Using Discovery Software, Illustrated (with iOS Airport Utility)

I wrote about using Discovery software, and then it dawned on me: many people prefer pictures.

Here, then, is how I use Discovery software when troubleshooting Wi-Fi, illustrated.

First, I figure out which device needs troubleshooting.  In this case, let's pretend it's one or more iPhones.

(That #nofilter picture was taken by me at about 4:50 a.m. on the morning of January 20, 2009.  It was COLD a.f. out there.)

Notice how my iPhone shows RSSI instead of signal bars.  

Once I know which device needs troubleshooting (and, PLEASE, do not skip that first step.  Troubleshooting without using the actual device that needs to use the Wi-Fi is a big waste of time that annoys users), then I need some Discovery software.

iOS: Airport Utility (Apple)
Mac OS X: Wireless Diagnostics (Apple), WiFi Explorer (Adrian Granados - $15)
Windows: Acrylic WiFi (Tarlogic), inSSIDer (Metageek - $20)
Android: WiFi Analyzer (farproc)
Chrome OS: NONE

I am troubleshooting an iPhone, so I need Apple's Airport Utility, which is available in the iOS App Store.  

(It's free.)

Once I've installed Airport Utility, then I need to enable the "Wi-Fi Scanner" function.  To my knowledge, this is the ONLY way to do Discovery using a non-jailbroken iOS device.

Go into your iPhone/iPod/iPad's Settings, then find AirPort Utility...

...then enable "Wi-Fi Scanner" at the bottom of the screen.

Once "Wi-Fi Scanner" is enabled, Airport Utility will be able to act as Discovery software.  

Now, go to the location that needs troubleshooting (and, honestly, in a lot of cases Discovery software is great for PREVENTION.  If you know that there's a place where Wi-Fi is going to be heavily used or is super important, you can do a scan using Discovery software BEFORE users start complaining) and record a Scan in AirPort Utility.

Start by opening the AirPort Utility app...

...then choose "Wi-Fi Scan"...'ll want to choose how long to scan for (or, for site surveys, you'll want to use a "Continuous" scan, which is the default)...

...and then after you tap "Scan" and wait for your scan to finish, you'll get an output that looks something like this:

In the lower-left corner of my scan, notice that little button that lets me export.  I recommend emailing yourself the scan output...

...which will be exported in *.csv form.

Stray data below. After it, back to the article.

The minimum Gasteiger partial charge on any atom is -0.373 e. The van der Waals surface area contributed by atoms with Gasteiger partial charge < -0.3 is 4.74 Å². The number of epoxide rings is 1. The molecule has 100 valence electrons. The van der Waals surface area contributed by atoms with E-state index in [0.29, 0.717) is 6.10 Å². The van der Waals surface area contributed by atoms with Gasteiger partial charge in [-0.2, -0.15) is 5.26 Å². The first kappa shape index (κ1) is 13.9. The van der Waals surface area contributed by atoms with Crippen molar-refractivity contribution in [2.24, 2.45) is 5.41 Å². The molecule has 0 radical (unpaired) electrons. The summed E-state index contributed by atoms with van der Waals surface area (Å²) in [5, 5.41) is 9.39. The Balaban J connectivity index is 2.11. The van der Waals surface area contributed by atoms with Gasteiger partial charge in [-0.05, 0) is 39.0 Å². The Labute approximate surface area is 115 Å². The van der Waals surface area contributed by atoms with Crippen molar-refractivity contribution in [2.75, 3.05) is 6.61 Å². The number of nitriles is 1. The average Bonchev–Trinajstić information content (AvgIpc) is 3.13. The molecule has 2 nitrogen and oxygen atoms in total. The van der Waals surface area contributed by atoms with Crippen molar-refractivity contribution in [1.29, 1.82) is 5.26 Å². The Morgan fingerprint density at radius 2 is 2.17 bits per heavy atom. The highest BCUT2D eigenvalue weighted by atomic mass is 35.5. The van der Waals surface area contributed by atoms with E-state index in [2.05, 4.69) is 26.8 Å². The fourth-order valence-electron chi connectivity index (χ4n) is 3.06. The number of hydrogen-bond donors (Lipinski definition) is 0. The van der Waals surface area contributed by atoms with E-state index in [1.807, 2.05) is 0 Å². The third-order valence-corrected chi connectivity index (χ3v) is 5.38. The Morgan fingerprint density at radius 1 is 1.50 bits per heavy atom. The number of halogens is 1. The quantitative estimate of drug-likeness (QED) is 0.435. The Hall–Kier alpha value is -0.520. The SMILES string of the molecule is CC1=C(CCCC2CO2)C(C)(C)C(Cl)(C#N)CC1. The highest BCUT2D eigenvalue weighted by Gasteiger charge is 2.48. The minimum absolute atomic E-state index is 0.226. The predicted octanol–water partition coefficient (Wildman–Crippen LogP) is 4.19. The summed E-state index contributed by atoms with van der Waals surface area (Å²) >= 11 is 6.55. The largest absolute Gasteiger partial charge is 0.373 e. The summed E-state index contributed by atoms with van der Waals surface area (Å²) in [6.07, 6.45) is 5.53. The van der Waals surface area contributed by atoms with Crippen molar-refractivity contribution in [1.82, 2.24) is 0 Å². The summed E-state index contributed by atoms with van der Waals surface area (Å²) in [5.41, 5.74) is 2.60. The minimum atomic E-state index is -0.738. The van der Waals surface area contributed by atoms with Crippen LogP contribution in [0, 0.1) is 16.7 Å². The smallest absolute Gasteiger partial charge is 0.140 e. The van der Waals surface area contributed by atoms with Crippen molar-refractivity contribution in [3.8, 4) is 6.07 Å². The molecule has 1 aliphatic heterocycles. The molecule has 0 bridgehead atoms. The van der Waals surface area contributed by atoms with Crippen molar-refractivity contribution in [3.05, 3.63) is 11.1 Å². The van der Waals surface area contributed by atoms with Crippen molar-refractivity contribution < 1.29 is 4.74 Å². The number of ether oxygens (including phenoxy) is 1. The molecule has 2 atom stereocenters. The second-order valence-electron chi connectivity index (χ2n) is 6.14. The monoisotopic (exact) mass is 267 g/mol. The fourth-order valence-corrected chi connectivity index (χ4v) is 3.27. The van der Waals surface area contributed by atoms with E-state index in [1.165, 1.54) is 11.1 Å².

To view the scan results in a more accessible form, I like to copy-and-paste the results into a text file...

...find the text file and use Get Info... change the file type to *.csv.

(It is at this point that I should note that I AM NOT A COMPUTER GUY.  I fully believe you when you tell me that there are quicker, more efficient ways to save AirPort Utility scans to *.csv.  GREAT.  Please, by all means, post them in the comments.  But I do stuff MY WAY.  Think of me as one of those little old ladies who was still paying AT&T $3.95/month to rent a landline phone in 1994.  The only thing I care about doing efficiently is making your Wi-Fi work.)

*.csv files can be opened in any spreadsheet application.  I use Numbers for Mac OS X:

Once your AirPort Utility scan is opened in your spreadsheet application, you will need to filter it so that each BSS only shows once:

Et voilá, you have effectively used Discovery software to troubleshoot an enterprise Wi-Fi network.  

From the information culled from a Discovery scan, you can often make adjustments that will fix your Wi-Fi:  

-If you see more than one of your own APs (at -80 dBm RSSI or higher) using the same/overlapping channel(s), then you can override your controller's auto-RF settings and change your APs' channels.  
-If you see more than three APs using the 2.4 GHz frequency band, then you can, again, override your controller's auto-RF settings and disable one or more of your APs' 2.4 GHz radios.  
-If you see that 5 GHz coverage is lacking, then you can go back to your site survey/design report and try to find a place to install a new AP.  

As you might expect from a tool that costs zero dollars, Discovery software has limits.  For example, when controllers' auto-RF settings keep APs' transmit power at low levels, Discovery software will be unable to diagnose an over-deployment of APs.  

To fill in your troubleshooting gaps, I strongly advise Wi-Fi people to have a Network analyzer (which is what I used to call a "Protocol analyzer", but I was told today that I'm using an outdated term) and a Spectrum analyzer at their disposal as well.  I'll cover those two Wi-Fi troubleshooting tools, with illustrations, in future blog posts.

If you like my blog, you can support it by shopping through my Amazon link.  You can also donate Bitcoin to 1N8m1o9phSkFXpa9VUrMVHx4LJWfratseU or to my QR code:

Twitter: @Ben_SniffWiFi
ben at sniffwifi dot com


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